"What kind of a person kills such a woman and her baby? It is unbridled callousness," said Mary Chelugo, a mother of five currently taking refuge at Kapkomon Primary School where those displaced are camping.
A man in his 20s who only identified himself as Saddam from Yattia said he lost his father last year and his neighbour was killed last week.
"I escaped because I know how ruthless they are. They kill, go and come back to finish those remaining," he said.
Lilian Anthony, 21, is among hundreds of mothers huddled together in classrooms after fleeing their homes with their remaining livestock following relentless attacks from the suspected Pokot raiders.
Lilian left her home at Barsuswa on Wednesday last week after the attacks intensified.
"My husband was not around. He is far away looking for pastures for our animals. I just moved with my five-month-old baby and the first-born, who is one-and-a-half years old. Life here is terrible," she said.
She added: "We have nothing. We just spread gunny bags at night in this classroom and try and get sleep. Of course there is no sleep but we have to pretend we can sleep."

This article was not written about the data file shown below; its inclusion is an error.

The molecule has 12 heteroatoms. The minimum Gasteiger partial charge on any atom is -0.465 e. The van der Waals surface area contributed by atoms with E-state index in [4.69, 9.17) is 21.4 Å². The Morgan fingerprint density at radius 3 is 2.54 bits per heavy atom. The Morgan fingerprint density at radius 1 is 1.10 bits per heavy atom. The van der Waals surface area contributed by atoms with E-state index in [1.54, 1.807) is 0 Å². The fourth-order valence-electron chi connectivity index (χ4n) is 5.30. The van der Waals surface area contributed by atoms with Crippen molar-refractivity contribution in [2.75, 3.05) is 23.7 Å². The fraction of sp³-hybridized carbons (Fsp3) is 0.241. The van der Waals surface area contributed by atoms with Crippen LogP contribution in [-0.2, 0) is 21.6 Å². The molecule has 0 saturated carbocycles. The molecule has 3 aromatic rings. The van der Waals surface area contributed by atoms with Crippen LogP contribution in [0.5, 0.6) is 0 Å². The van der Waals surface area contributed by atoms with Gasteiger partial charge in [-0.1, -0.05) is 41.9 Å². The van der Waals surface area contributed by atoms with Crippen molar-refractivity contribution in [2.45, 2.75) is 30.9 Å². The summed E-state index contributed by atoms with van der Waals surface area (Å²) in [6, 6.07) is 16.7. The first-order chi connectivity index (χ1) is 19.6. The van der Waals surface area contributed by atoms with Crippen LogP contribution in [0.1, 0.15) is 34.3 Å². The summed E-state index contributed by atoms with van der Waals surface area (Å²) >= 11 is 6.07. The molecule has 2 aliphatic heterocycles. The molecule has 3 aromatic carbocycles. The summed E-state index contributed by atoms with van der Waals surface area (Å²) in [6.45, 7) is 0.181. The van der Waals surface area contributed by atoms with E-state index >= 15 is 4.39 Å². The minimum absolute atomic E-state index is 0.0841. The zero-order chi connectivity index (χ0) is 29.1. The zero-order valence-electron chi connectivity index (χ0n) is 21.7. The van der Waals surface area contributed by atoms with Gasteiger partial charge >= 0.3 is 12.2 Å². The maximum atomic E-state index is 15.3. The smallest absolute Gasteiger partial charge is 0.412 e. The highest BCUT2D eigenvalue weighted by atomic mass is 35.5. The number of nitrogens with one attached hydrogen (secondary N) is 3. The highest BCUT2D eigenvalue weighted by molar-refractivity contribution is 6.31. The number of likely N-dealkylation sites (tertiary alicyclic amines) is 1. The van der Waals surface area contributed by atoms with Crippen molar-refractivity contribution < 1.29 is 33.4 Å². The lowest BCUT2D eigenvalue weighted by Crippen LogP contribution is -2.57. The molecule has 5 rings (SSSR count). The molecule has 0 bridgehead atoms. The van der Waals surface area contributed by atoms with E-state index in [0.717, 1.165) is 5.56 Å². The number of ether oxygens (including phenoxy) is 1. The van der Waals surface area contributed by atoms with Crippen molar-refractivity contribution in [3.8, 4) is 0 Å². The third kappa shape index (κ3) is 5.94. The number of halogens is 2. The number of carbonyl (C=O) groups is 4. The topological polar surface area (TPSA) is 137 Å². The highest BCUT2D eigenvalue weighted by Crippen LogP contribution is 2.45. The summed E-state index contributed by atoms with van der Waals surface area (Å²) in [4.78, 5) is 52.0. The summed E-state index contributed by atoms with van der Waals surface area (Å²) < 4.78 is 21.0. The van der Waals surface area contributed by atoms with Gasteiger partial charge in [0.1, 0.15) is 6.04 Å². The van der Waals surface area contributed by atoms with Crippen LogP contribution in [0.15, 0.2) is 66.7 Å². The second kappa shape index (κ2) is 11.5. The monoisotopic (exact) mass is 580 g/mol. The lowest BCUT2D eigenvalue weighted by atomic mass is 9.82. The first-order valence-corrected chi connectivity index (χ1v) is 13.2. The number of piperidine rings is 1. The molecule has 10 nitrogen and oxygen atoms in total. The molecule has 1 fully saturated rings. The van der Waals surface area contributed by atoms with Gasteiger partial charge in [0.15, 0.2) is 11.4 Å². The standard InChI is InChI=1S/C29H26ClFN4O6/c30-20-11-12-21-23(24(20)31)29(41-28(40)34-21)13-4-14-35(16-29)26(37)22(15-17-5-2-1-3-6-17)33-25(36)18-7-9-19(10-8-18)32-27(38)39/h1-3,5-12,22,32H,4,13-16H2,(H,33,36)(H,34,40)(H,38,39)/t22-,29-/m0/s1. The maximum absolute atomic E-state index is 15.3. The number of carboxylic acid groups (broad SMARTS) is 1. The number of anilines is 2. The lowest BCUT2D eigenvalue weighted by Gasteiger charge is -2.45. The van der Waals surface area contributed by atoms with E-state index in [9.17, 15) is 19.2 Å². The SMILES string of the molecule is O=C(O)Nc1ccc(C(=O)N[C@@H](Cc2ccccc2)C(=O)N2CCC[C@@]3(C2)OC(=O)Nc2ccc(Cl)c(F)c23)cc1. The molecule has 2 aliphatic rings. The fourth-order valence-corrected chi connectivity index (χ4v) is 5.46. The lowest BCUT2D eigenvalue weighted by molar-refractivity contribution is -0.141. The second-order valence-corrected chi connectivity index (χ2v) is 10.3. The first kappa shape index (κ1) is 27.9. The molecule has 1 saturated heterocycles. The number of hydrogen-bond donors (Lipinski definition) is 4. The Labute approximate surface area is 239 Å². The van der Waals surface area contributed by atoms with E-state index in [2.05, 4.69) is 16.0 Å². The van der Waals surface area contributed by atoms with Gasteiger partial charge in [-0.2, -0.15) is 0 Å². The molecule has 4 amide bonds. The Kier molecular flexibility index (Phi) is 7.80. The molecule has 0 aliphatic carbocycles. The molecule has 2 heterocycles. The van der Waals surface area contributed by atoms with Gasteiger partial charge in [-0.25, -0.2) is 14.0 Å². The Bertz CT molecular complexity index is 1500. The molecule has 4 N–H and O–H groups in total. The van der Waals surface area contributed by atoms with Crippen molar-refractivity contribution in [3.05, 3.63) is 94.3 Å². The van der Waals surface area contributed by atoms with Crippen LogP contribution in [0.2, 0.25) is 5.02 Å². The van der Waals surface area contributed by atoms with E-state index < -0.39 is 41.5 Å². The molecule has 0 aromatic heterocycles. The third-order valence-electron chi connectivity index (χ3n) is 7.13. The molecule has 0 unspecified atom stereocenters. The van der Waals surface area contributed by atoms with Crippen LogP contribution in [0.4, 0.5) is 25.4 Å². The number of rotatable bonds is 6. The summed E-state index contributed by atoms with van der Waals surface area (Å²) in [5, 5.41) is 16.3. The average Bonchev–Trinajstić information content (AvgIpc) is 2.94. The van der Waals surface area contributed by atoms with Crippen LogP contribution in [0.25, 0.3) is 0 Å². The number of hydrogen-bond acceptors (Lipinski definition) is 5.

Lilian, who threatened to board our vehicle unless we gave her a blanket—part of the donations Baringo Senator Gideon Moi was giving out.
"Death stalks us here. All because of the bandits. It seems the Government has surrendered and we are at their (bandits) mercy," she says.
At Koiboware, Yattia, Chepketew like other areas where residents have fled, The Standard noted that some of the homes were left unlocked, an indication that their occupants left in a hurry to escape the bandits' bullets.
At Taimon, a shabbily dressed Moses Chebii, a village elder, was raving mad.
"They have killed our people. Our children are not going to school," he said amid racking coughs, which made his feeble body to shudder.
He counted the number of people who have been killed over the years by the bandits, sweat trickling down his forehead. We couldn't quite tell whether the sweat was triggered by the sweltering heat of the sun or the anger boiling within him.
Asked if police were not pursuing the bandits, he says: "They (police) are cowards. Our children are better. They only come out to collect the dead and not even at the scene where our loved ones are killed, but at a point where they feel safe. We carry our dead," he said.